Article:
Friday, December 28, 2012

Calunium: version 2

Calunium v2
Calunium version 2. Click on the image for an annotated version.


  • ATmega1284P microcontroller with 128 KBytes flash memory, 16 KBytes SRAM and 4 KBytes EEPROM, SPI and I2C buses and 2 UARTS.
  • Shield-compatible with Arduino Uno revision 3, with extra I/O laid out to be compatible with Arduino Mega pins. Pin mapping is chosen for maximum compatibility with Uno.
  • Jumper-selectable 3.3 V or 5 V operation; selected voltage is available at the IOREF pin to enable shields to operate at the correct voltage.
  • I2C (SDA/SCL) mapped to dedicated SDA/SCL pins and the standard location used by the Arduino Mega but jumpers can be used to replace A4/A5 with SDA/SCL signals for compatibility with older Arduino shields.
  • Second UART (D1, D2) signals also mapped to corresponding location on Arduino Mega (TX1, RX1).
  • ISP header in standard location, allowing the Arduino ethernet/SD shield to be used.
  • D13 LED connected via FET to avoid loading D13.
  • Real-time clock (e.g, DS1307, DS1338, MCP7941x). Output square wave can be routed to D6 (INT2) or D15 (TOSC1, for input to timer/counter 2). Battery backup from CR2032 battery.
  • Micro-SD socket for additional data storage. Uses SPI bus (D11, D12, D13), chip select is D22. If card is fitted then 3.3 V operation is required.
  • Hope RFM12B radio module for communication. Uses SPI bus (D11, D12, D13), chip select is D14 and interrupt request is D6 (INT2, can be disconnected by removing a jumper). Requires 3.3 V operation; Calunium can be powered from 5 V provided that the RFM12B is not used.
  • Power from USB or FTDI connector.
  • Switches, connectors and USB socket located outside of the standard Arduino shield footprint so they do not interfere with shields and are accessible when shields are fitted.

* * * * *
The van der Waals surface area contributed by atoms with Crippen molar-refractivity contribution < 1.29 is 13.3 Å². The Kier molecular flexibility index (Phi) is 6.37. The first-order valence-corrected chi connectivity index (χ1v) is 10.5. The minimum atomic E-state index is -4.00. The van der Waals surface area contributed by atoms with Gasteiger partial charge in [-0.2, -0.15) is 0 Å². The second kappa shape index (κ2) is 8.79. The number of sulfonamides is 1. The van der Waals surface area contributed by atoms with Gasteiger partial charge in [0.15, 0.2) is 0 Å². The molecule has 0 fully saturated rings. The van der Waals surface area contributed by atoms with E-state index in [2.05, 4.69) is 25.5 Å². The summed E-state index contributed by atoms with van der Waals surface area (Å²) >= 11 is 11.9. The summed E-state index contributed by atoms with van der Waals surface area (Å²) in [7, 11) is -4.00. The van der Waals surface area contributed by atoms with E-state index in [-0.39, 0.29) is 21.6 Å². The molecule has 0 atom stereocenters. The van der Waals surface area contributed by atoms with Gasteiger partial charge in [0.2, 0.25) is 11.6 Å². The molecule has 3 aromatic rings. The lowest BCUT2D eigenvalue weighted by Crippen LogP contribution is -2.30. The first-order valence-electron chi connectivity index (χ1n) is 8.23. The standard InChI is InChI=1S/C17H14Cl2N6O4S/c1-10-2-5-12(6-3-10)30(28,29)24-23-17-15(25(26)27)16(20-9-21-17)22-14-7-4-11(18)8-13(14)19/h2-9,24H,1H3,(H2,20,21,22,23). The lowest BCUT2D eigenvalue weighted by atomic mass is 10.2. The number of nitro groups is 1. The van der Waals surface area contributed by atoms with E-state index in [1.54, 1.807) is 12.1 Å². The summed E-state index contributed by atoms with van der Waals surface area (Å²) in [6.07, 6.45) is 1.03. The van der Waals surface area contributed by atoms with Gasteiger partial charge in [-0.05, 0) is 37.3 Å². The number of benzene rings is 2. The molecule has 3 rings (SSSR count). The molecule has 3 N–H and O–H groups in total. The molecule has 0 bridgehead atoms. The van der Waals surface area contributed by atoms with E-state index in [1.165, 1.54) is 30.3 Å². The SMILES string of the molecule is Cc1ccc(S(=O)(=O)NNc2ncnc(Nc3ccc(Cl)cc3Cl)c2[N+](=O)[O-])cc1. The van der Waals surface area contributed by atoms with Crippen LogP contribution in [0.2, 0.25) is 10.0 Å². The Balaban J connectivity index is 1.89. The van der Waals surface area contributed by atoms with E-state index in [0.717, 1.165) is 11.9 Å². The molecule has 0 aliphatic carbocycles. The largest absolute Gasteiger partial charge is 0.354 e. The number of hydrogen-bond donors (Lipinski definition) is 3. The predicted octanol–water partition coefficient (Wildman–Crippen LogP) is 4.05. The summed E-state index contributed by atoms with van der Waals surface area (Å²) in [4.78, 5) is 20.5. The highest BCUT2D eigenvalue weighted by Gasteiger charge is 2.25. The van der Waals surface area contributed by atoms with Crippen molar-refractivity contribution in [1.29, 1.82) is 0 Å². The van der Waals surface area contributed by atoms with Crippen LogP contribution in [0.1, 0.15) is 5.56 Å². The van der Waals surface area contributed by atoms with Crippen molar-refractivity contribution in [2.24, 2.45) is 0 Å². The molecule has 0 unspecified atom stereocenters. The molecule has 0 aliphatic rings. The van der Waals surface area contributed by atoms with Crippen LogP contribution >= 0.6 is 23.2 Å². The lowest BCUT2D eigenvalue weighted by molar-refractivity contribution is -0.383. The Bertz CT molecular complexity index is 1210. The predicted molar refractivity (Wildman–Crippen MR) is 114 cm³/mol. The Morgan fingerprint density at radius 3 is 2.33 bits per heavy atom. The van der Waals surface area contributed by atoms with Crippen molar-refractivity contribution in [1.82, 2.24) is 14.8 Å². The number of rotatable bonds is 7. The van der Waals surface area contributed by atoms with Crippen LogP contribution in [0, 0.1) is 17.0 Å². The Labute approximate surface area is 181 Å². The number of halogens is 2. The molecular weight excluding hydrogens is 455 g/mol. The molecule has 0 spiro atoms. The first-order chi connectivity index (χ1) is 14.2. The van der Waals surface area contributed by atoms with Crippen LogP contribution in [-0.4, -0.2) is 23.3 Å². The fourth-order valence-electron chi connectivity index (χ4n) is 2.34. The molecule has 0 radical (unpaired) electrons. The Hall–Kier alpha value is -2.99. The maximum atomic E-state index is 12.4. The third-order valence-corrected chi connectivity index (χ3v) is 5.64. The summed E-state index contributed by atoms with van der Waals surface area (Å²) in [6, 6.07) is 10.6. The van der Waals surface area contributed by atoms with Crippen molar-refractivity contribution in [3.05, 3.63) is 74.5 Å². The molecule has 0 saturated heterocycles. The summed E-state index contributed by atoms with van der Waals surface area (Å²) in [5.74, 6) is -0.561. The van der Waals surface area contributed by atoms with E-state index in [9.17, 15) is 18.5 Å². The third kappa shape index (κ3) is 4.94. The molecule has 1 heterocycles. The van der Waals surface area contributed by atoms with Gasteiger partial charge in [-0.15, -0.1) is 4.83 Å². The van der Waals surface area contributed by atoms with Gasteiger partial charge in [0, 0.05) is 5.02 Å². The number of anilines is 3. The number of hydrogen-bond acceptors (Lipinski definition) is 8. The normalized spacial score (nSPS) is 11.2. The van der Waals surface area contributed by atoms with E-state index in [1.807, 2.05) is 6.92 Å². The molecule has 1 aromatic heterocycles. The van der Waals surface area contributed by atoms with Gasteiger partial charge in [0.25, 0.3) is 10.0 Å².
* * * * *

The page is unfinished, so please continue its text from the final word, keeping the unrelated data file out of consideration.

• Auxiliary power connector; connect your own voltage regulator or boost converter. 5 V from USB (FTDI and/or USB connector) and 3 V from RTC battery also available on the connector. For easy prototyping add your own power adaptor.
  • Auto-reset can be disabled by removing jumper.
  • Pads to fit LM61 temperature sensor.
  • Usable PCB-mounting holes.
  • JTAG header for debugging/programming.


Either the Optiboot or xboot bootloaders can be used. My preference is for xboot as explained in a previous blog post.

About the name

As Arduino is an Italian project, this project takes its name from the Roman name for Lancaster, Calunium, where the design of this clone originates.

Open source

The Eagle PCB design files for Calunium are available on Github and are licensed under the Creative Commons Attribution-ShareAlike 3.0 Unported License.

Files to allow Calunium to be used with the Arduino 1.0 IDE are available on  Github and are licensed under the Gnu General Public License v2.

Peripherals pin mapping

Temperature sensorA6
Real-time clock*D6/D15Square-wave output/alarm
microSD card22Card select
RFM12B radio module6
Interrupt request
* Also uses I2C bus (20, 21).
** Also uses SPI bus (11, 12, 13).

Microcontroller pin mapping

PinArduino Uno (Atmega328P)Calunium (Atmega1284P)Arduino Mega2560 (ATmega2560)
D23-PD7 (OC2A/PCINT31)

Bill of materials

A bill of materials for Calunium v2 is available from Google docs.

Changes from Calunium v1

Summary of changes from Calunium v1.

Arduino 1.0 headers included
The revised Arduino headers have been included. This adds dedicated I2C connections and an IOREF pin whose purpose is to indicate the I/O voltage level.

Jumper-selectable 3.3 V or 5 V operation
The microcontroller supply voltage is easily selected by a single jumper setting.

Improved reset circuit
A reversed-biased diode has been added in parallel with the reset pull-up resistor to prevent overshoot of the reset signal which can cause erroneous behaviour.

Option to use surface-mount real-time clock
I've not been able to find a suitable alternative to the DS1307 which can operate at 3.3 V and which is available in a dual inline package. The alternatives are only available in SOIC8 or smaller packages. To support 3.3 V operation a combined DIP/SOIC8 footprint has been used.

Ceramic resonator option instead of crystal